So why aren’t these multi-millionaires feeling a lot wealthier than your average middle-class American? Maybe it has something to do with their spending…
The Habit Of Under-Spending
Every time I see wealth surveys like this Ameriprise survey, I tend to get pretty skeptical. After-all Amerprise is in the business of selling retirement planning to hard-working stiffs (like you and I). This is Ameriprise’s bread and butter, and they definitely publicized this survey data for a reason.
Of course they’re trying to convince us we need their services. In this case, the survey pushes the idea that multi-millionaires don’t feel wealthy because they lack a solid retirement plan.
But what if there’s more to all of this “feeling wealthy” stuff than just selling some overpriced financial plan?
For one, if you’re able to save a couple of million dollars (or more), the odds are good that you’re spending a less than average to reach that level of wealth. It is possible to do this just by aggressively saving an average salary.
As individuals like myself and others in the financial independence community have show the world, if you save roughly half your salary for 15 years (or so) you can fairly easily reach $1 million dollars.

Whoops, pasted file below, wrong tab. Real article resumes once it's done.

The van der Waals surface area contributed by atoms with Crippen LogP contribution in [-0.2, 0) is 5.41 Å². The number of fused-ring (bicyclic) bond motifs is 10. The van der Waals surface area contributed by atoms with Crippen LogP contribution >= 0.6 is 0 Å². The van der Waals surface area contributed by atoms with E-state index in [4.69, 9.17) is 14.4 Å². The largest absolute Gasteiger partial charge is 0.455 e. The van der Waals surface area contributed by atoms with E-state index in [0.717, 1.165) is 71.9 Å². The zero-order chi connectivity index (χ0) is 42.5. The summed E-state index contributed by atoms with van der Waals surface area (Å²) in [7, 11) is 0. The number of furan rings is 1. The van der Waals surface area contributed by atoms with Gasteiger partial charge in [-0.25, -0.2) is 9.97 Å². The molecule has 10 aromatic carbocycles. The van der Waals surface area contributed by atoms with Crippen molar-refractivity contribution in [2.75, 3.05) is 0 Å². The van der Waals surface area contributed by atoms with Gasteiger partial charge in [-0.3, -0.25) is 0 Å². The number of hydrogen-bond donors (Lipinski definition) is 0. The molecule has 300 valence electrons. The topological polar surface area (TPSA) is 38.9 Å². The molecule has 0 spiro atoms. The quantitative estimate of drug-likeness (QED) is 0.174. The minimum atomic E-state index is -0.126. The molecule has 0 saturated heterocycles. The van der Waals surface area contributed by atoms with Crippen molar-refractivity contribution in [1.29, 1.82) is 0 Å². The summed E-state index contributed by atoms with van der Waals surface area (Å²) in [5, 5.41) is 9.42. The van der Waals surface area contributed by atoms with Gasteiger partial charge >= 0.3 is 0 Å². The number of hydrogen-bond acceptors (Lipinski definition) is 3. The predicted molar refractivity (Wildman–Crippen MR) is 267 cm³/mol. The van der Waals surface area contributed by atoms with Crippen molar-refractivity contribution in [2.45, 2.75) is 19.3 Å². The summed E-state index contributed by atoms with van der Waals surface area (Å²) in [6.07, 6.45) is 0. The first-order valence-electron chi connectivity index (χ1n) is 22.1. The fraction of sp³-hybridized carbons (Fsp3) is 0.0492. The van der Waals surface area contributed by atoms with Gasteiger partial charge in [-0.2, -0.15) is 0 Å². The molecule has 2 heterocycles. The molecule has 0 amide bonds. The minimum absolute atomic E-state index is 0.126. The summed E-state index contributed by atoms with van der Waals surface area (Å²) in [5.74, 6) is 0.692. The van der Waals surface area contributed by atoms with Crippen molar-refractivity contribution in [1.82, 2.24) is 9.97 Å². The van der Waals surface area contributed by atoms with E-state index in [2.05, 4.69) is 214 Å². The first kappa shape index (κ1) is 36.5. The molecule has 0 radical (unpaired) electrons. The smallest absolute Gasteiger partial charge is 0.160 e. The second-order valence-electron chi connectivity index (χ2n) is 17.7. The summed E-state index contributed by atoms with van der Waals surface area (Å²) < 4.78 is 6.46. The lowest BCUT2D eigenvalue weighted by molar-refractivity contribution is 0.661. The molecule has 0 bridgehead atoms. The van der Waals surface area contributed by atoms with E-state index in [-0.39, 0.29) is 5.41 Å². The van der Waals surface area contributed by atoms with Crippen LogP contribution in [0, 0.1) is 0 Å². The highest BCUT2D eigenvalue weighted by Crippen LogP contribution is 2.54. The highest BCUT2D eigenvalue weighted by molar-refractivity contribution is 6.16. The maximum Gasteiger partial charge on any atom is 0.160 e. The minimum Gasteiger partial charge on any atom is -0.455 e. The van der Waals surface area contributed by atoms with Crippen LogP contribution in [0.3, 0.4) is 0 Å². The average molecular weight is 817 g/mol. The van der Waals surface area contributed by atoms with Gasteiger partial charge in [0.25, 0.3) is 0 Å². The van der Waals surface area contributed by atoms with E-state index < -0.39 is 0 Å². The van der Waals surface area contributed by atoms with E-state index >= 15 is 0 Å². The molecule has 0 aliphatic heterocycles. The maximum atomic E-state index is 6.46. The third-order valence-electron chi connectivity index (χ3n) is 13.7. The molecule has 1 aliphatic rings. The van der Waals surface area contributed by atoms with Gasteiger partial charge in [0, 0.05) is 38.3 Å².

As you can guess, doing anything for 15 years is bound to form a habit. That habit of under spending your income is how most folks reach multi-millionaire status. It should come as no surprise that these millionaires are not going to feel wealthy when everyone around them is spending everything they earn.
Being wealthy is a perception as much as it is a number put on your bank account. This perception of wealth frequently revolves around how much you spend. While America’s multi-millionaires are prudently saving, their spend-thrift peers are living far more luxurious lifestyles — with nicer cars and newer clothes, the latest tech gadgets, and plenty of eating-out at restaurants. Not to mention bigger houses and more luxurious vacations.